Life on Board Tecla

Explore some of the most remote locations on the planet with a hands-on sailing holiday on expedition boat Tecla...

View Tecla's sailing schedule   Read more about Tecla

Life on board

Sailing with expedition vessel Tecla is a true authentic adventure where every voyage promises to create life-long memories. Join her seafaring family where guests are welcomed to learn the ropes alongside the knowledgeable crew and share experiences with fellow guests in awe-inspiring destinations.

Getting Involved

Setting the sails on Tecla is a beautiful challenge. This lady is over 100 years old and has two masts, 6 sails and some heavy spars that need to go up! The crew of Tecla has worked on her rigging for years to perfect her sailing qualities. She can sail close hauled or down wind, she can sail in very light weather and she handles well in rough weather. 

Guests are encouraged to actively participate in every aspect of Tecla’s sailing journey. From raising all the sails to trying their hand at the helm, participants can fully engage in this adventure by immersing themselves in the elements, revelling in the experience. The ship provides a warm and humbling atmosphere, allowing guests to embrace life aboard a traditionally rigged vessel while exploring some of the world’s most breathtaking destinations. 

Typically operated by a dedicated crew of 3-4 members, Tecla accommodates a maximum of 12 guests. The deliberately small group size fosters an intimate experience, enabling genuine connections to form between the crew and guests.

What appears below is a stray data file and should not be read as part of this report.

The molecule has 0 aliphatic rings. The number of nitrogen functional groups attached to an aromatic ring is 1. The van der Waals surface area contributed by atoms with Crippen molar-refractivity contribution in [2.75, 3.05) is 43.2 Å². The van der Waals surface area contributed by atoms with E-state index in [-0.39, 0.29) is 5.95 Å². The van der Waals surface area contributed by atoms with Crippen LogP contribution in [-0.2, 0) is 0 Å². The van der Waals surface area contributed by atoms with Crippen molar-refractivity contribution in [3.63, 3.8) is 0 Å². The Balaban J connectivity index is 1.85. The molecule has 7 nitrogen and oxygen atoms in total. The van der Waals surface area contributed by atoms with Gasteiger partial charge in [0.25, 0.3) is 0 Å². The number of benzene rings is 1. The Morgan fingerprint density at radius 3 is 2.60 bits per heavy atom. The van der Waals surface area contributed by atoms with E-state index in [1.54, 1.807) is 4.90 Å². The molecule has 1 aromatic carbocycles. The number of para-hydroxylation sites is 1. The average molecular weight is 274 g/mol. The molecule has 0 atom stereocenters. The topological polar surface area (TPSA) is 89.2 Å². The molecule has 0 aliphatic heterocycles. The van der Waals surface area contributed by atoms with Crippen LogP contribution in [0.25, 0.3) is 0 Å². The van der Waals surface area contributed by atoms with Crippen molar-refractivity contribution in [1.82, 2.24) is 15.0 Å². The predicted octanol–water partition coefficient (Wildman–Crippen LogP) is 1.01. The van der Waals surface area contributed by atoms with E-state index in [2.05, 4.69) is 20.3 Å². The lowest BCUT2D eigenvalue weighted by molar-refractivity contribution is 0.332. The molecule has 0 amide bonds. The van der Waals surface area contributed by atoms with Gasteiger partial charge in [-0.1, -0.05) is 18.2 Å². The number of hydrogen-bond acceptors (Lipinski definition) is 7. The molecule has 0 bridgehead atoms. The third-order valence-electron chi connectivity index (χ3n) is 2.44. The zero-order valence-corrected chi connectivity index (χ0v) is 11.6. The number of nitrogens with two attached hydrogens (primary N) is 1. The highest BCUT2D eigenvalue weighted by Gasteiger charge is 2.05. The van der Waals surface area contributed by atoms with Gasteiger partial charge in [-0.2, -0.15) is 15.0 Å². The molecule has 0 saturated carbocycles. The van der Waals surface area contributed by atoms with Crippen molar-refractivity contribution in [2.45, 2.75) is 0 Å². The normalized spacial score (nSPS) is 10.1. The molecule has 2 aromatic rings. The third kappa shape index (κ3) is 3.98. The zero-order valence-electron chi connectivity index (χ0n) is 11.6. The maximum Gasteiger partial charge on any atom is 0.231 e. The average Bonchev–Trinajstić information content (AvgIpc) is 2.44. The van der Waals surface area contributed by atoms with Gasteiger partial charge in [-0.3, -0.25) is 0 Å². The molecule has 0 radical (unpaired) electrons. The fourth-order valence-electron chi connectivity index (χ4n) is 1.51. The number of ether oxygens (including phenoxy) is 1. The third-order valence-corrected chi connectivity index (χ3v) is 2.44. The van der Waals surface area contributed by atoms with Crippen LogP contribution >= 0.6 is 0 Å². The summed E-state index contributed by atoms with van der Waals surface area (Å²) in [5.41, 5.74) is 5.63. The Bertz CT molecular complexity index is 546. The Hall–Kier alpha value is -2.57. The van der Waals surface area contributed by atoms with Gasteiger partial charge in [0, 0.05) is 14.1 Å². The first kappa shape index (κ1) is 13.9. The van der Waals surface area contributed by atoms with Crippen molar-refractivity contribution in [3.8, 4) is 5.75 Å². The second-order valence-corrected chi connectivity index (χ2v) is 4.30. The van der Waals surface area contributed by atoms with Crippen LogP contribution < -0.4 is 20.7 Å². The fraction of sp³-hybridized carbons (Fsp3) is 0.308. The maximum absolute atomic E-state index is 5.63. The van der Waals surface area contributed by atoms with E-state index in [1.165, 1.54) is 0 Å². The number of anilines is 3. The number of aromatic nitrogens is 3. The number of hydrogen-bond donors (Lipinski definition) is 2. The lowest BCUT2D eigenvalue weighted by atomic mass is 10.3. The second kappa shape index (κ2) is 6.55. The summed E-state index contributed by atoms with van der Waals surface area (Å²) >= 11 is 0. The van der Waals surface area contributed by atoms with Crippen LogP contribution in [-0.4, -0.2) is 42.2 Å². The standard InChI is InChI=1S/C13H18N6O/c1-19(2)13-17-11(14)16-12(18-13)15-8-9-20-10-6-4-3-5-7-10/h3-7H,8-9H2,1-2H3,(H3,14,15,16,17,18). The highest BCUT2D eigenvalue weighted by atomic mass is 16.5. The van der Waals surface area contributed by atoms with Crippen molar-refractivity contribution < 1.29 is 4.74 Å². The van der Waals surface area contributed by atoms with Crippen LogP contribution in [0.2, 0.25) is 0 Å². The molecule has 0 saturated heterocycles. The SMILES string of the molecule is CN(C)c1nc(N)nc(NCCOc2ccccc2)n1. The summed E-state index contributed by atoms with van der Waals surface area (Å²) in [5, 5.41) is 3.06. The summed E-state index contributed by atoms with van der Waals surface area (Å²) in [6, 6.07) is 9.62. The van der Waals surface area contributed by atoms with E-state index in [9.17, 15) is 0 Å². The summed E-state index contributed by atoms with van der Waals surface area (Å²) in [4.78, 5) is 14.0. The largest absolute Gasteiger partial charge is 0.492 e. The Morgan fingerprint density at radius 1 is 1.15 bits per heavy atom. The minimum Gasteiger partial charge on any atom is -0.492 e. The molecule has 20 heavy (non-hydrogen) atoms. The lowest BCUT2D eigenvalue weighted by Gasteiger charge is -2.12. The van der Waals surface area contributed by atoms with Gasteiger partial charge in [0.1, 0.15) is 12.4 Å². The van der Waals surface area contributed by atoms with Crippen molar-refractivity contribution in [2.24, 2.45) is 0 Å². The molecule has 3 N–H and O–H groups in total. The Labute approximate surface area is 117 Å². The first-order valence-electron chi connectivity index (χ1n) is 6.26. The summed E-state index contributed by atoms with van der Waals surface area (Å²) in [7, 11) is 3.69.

Keeping Watch

It is not always necessary to start a voyage with watches. On many voyages Tecla sets sail in the morning to be at anchor or moored somewhere new every evening. This way, all guests can be part of the sailing and the anchor watches are done by the professional crew.

It only becomes necessary to ‘do’ watches as soon as one or more nights are to be sailed through and more than 24 hours are spent out at sea. This way, there are always enough people on the deck to handle the sails and keep a lookout. Tecla works a three watch schedule, this means you will be on watch for 4 hours, have 8 hours of rest and then again you will be on watch for 4 hours. So within 24 hours you will be on watch for 8 hours.

The watches are divided into the Red, White and Blue watch.

Red: 00:00 – 04:00 and 12:00 – 16:00 hours
White: 04:00 – 08:00 and 16:00 – 20:00 hours
Blue: 08:00 – 12:00 and 20:00 – 24:00 hours

Each watch has a watch leader, one of the permanent crew. The crew will give you instructions during your watch. For example: your first watch might be filled with instructions on what watch keeping is. You will be told what is expected and you will be informed about the navigational equipment on board. 

Watch keeping means being out on deck, awake and helping out where necessary. You will sit on the aft relaxing, being on the lookout or with bad visibility you will be on the front of the Tecla on the lookout. You will be steering the vessel in turns. Three watches means that the watches are never bigger than 6 people.